I wrote three books about flute-playing. In the 1786 Kurze Abhandlung (Short Essay on Flute- Playing--no English translation of this) I said how important it was to have clarity of articulation and expression, and perfect intonation in a system having both large (5-comma) and small (4-comma) semitones, (for which both Eb and D# keys invented by Johann Joachim Quantz in 1726 are essential). I thought it was about time someone mentioned that performers ought to have total technical control and be completely emotionally involved in the music.

Having got warmed up, I then wrote my Unterricht (The Virtuoso Flute-Player) (1791). Since there were no good teachers around (except me, obviously) I decided to write a book that could be used without one. So I went into a lot of detail on all aspects of flute-playing: intonation, articulation, flute maintenance, posture and breathing, dynamics, ornaments, musical style, cadenzas and aspects of the flute's construction. I may have gone a bit over the top in the two chapters on articulation, but even if they are rather exhaustive--exhausting, even--, they were the most thorough treatment of this subject in writing for any instrument and I couldn't really have said any less if anyone was going to understand me. I wrote a whole chapter on the trill because I was fed up with hearing people play trills unevenly and out of tune. I reduced all these subjects to a set of really quite brilliant rules, and gave plenty of examples.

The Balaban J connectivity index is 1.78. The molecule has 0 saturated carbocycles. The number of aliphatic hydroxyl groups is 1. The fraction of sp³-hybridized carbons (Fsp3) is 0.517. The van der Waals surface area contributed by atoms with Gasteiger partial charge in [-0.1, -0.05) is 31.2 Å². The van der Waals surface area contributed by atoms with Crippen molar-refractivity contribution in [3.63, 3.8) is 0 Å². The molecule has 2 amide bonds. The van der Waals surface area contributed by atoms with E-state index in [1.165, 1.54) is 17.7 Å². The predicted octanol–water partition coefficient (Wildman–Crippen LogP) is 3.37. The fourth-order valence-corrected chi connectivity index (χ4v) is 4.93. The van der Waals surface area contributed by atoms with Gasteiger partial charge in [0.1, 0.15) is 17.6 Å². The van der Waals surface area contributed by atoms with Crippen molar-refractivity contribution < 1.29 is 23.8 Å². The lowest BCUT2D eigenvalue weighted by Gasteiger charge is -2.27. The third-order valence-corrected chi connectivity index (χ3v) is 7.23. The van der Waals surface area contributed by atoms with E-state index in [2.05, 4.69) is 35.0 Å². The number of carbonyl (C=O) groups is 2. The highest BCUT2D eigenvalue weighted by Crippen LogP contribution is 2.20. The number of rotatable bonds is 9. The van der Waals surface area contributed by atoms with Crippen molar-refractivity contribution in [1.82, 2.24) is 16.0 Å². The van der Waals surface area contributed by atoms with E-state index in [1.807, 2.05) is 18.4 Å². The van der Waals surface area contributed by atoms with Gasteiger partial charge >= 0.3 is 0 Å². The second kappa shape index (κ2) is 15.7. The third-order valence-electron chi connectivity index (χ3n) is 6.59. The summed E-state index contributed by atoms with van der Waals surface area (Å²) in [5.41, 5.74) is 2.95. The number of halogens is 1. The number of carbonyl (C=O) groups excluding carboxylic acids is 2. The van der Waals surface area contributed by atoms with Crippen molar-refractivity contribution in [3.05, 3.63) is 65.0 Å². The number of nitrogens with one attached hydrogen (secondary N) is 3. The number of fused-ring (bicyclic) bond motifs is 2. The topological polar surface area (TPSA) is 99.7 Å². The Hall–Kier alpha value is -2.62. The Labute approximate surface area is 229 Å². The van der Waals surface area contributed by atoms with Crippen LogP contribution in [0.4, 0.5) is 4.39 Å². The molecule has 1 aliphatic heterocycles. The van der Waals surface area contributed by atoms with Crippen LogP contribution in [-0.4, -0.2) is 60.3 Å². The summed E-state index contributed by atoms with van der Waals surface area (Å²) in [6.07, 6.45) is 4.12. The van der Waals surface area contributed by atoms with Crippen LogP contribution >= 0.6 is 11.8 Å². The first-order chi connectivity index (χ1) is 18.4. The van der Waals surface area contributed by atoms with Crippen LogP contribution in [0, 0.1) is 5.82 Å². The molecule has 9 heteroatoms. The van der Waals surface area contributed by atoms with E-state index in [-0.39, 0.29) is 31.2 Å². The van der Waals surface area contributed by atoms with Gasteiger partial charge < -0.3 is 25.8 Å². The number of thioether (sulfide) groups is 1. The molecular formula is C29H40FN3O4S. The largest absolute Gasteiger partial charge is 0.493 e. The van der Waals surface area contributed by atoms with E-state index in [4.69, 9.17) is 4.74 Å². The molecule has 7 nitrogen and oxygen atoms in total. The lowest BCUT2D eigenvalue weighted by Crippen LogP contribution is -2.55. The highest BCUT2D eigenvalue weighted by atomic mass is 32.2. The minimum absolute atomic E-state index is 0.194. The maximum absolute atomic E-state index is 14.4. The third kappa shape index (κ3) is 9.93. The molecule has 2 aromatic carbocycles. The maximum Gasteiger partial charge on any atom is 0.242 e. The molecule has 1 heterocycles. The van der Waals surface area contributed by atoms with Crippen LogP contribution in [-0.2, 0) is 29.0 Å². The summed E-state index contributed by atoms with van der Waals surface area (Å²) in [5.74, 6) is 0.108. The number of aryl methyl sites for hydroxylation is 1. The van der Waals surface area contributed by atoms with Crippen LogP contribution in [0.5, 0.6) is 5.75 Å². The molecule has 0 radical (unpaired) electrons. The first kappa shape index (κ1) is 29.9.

This is a picture of my most famous book, The Virtuoso Flute- Player, in the English translation by Ardal Powell. It has-- quite correctly, in my view--been called "lively, informative, and eminently readable", by Eric Haas. I do not know Eric, but he obviously knows whereof he speaks, as, evidently, do Jane Bowers, Edward R. Reilly (who translated the almost equally cool flute tutor of Johann Joachim Quantz (1697-1773)), Lisa Beznosiuk, Niall O'Louglin, Nicholas Swindale, and Denis Verroust since they have also said highly gratifying things about the book. Click on the picture at right if you want to read quotes from their reviews and order a copy.